But by making immunization voluntary, the White House has left Americans in the difficult position of having to weigh the theoretical risks of a smallpox attack with the small but concrete odds of suffering a serious or deadly side effect from the vaccine.
Under the Bush plan, expected tomorrow, as many as a half million soldiers will be required to receive the vaccine. They will be followed by up to about 10 million health and emergency personnel, the so-called "first responders" charged with immunizing others and containing infections in the event of an attack with the frequently deadly virus.
The rest of the nation will have the option of getting vaccinated, possibly beginning in 2004. The smallpox vaccine is effective against the virus, but it can lead to deadly complications in about one in every 1million people who receive it. Another 10 to 15 per million suffer serious side effects, such as severe rashes.
"I think it ought to be a voluntary plan. I don't think people ought to be compelled to make the decision which they think is best for their family," Bush told ABC News in an interview that aired in part yesterday.
Two-thirds of Americans say they'd receive the smallpox vaccine despite the risk of serious side effects, according to a new poll by the Robert Wood Johnson Foundation.
The Bush plan differs from early thinking about the best vaccination strategy for smallpox. First reports suggested that the total number of people who would be offered the inoculation -- which involves scratching weakened vaccinia virus beneath the skin with a tiny fork-like device -- would be 15,000.
The United States abandoned routine immunization against the virus in 1972, and the World Health Organization declared the infection eradicated in 1980. However, the United States and Russia have preserved samples of the virus, and intelligence experts fear that Iraq and North Korea have supplies of it, too.
Health officials are now stockpiling enough doses of smallpox vaccine to immunize the entire country if needed. Roughly 60 percent of the population alive today was born before routine smallpox vaccination ended, but scientists don't know how much protection they may have retained. A study of 900 people is now under way to determine just that.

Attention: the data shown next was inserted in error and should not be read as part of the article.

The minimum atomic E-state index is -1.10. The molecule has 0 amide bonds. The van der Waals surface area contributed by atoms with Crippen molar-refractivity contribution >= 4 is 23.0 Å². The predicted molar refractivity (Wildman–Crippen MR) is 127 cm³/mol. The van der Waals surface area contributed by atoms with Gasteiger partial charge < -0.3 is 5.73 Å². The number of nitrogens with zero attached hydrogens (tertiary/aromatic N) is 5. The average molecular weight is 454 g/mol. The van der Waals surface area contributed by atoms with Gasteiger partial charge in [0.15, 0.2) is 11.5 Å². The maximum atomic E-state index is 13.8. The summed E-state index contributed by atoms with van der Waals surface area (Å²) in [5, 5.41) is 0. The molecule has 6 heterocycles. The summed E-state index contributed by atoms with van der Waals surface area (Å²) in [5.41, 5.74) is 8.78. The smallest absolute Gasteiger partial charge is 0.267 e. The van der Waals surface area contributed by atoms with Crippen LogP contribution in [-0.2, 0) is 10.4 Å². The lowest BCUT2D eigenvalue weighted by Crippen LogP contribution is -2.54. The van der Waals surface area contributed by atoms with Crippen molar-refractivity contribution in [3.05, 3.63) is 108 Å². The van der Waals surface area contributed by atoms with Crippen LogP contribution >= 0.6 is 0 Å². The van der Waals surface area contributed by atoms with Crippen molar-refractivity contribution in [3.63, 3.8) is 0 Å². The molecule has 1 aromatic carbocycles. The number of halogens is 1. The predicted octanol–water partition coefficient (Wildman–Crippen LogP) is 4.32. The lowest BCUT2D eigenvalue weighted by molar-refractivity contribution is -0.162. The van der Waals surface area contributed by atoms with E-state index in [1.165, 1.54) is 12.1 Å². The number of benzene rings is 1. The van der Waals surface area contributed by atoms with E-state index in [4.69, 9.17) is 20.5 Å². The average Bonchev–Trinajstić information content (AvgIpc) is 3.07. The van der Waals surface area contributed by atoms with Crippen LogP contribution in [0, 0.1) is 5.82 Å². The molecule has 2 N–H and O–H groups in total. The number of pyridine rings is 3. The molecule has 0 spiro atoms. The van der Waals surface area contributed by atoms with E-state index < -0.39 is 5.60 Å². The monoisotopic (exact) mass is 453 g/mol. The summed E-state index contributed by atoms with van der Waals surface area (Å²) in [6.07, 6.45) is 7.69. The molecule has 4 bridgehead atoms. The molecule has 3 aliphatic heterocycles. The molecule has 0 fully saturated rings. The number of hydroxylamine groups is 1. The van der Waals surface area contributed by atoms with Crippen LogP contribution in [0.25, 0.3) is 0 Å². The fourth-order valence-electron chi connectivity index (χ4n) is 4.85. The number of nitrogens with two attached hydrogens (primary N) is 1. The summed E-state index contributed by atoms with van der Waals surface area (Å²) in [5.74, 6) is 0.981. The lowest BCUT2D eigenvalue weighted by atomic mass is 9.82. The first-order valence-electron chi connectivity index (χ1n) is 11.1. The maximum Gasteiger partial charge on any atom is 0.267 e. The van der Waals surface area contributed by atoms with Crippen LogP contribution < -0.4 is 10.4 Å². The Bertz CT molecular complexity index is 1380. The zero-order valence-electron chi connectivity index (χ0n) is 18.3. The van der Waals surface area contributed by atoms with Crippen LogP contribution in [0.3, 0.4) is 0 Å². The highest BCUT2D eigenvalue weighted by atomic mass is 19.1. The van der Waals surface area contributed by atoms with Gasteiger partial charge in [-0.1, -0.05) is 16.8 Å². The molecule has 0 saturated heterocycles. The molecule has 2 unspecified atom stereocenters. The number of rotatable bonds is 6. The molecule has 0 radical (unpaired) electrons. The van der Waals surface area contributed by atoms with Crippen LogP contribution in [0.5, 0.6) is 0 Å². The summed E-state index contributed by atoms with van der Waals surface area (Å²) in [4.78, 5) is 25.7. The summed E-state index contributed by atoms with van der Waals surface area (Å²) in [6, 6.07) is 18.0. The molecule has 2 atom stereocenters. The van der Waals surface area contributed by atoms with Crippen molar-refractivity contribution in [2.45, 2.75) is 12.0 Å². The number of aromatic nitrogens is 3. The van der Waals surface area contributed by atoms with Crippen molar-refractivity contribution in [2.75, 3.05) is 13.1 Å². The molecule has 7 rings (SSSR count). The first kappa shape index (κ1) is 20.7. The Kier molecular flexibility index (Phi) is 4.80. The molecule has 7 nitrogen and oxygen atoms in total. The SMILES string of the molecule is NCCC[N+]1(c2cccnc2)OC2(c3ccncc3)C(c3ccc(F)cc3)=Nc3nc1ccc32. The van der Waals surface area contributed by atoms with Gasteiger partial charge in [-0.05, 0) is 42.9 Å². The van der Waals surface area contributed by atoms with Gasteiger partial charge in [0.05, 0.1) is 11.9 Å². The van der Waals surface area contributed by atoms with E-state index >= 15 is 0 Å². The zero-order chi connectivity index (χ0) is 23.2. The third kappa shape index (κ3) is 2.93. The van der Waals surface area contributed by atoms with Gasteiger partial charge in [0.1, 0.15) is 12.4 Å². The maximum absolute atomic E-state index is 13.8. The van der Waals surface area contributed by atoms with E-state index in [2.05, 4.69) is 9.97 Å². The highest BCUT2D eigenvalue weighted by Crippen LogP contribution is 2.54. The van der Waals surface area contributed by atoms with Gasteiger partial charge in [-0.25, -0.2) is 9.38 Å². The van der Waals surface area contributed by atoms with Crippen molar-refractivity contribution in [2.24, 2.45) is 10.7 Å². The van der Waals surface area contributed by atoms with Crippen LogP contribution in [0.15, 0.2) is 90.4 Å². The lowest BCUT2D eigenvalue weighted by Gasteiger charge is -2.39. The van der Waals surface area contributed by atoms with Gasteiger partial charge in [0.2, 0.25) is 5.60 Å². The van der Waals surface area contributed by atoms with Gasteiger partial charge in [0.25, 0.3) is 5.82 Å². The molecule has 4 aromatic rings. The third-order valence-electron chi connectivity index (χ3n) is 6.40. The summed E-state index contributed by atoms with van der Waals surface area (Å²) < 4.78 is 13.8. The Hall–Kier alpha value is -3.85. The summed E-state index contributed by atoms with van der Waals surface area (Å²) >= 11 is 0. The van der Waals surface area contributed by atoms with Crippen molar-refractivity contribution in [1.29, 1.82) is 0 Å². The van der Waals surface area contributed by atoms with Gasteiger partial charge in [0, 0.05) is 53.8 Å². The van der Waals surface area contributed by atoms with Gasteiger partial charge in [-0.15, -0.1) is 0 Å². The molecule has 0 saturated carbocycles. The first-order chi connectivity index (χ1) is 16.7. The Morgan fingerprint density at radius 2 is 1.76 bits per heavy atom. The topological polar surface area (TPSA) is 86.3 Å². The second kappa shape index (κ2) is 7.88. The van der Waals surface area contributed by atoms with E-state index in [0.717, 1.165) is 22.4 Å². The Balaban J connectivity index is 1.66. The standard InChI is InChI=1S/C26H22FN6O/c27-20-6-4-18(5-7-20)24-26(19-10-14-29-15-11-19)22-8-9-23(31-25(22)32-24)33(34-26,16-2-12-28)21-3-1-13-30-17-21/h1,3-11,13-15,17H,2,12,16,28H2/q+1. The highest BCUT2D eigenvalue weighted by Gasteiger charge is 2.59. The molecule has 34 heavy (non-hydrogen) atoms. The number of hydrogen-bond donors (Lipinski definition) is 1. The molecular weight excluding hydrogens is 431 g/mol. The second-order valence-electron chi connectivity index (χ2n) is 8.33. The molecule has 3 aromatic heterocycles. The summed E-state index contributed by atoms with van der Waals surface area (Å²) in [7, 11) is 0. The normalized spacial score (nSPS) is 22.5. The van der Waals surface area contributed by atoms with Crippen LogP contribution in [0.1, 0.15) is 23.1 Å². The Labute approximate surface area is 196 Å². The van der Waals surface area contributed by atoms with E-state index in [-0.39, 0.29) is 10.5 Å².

So should you get the vaccine when it's available? And what if you already were immunized?
"I would not personally consider that I am protected even though I had a shot as a child," said Edward Kaplan, a Yale University smallpox vaccine expert. On the other hand, he added, people who've already been immunized are probably less likely to suffer side effects the second time around.
Pregnant women, people with HIV and AIDS, and those with certain skin conditions shouldn't be given the smallpox vaccine in a pre-attack inoculation program. Whether they choose to do so during an outbreak depends on the scope and severity of the attack, Kaplan said.
Kaplan said he believes a voluntary system for the general public is the right approach. But making the decision to get inoculated will require careful thinking and cost-benefit analysis. "It sort of depends on what the post-attack planning is in your state," Kaplan said. "In some places I have more confidence than in others."
The Centers for Disease Control and Prevention announced today that it has reviewed smallpox vaccination plans from 49 states and four cities. The plans, which vary by jurisdiction, outline where the shots would be administered. According to the CDC, the vaccine will be available at 3,300 health-care facilities and hundreds of clinics nationwide.
Kaplan said some states are considering a strategy of "ring vaccination," in which a small group of first responders is tasked with trying to contain an outbreak by inoculating as few people as necessary. That approach, he said, makes him nervous.
"If I was in a state where that was the agreed-upon policy, I would think very hard about getting vaccinated on a voluntary basis," said Kaplan, who strongly prefers a much broader tack where an entire city would be offered the protection. Ironically, the more people who opt for vaccination, the more prudent waiting becomes, since those who do get the vaccine serve as a buffer for the rest.
But not every expert agrees with the Bush decision. Dr. John Neff, a pediatrician at the University of Washington who has studied smallpox, said the public doesn't need to be vaccinated before an outbreak.
"Right now, unless we know more about what the President is thinking, I think that the potential risk from an adverse event is higher than from getting and dying from smallpox," Neff said. "The first line of defense makes a certain amount of sense. To have everybody get it on their own choice makes no sense," said Neff, who argues that the Bush decision was driven more by the looming war in Iraq than consideration about what's scientifically appropriate.
Unnecessarily encouraging mass inoculations might have devastating repercussions in the rest of the world, said Neff. The United States can control an outbreak within its borders, but it almost certainly can't keep the infection within them, he said. Although Europe might have enough vaccine to quash a limited smallpox outbreak if it crops up there, South American nations almost certainly do not.
"If we use [vaccine stocks] up by having unnecessary vaccinations we would not be looked upon favorably by the rest of the world and we couldn't help them," Neff said.
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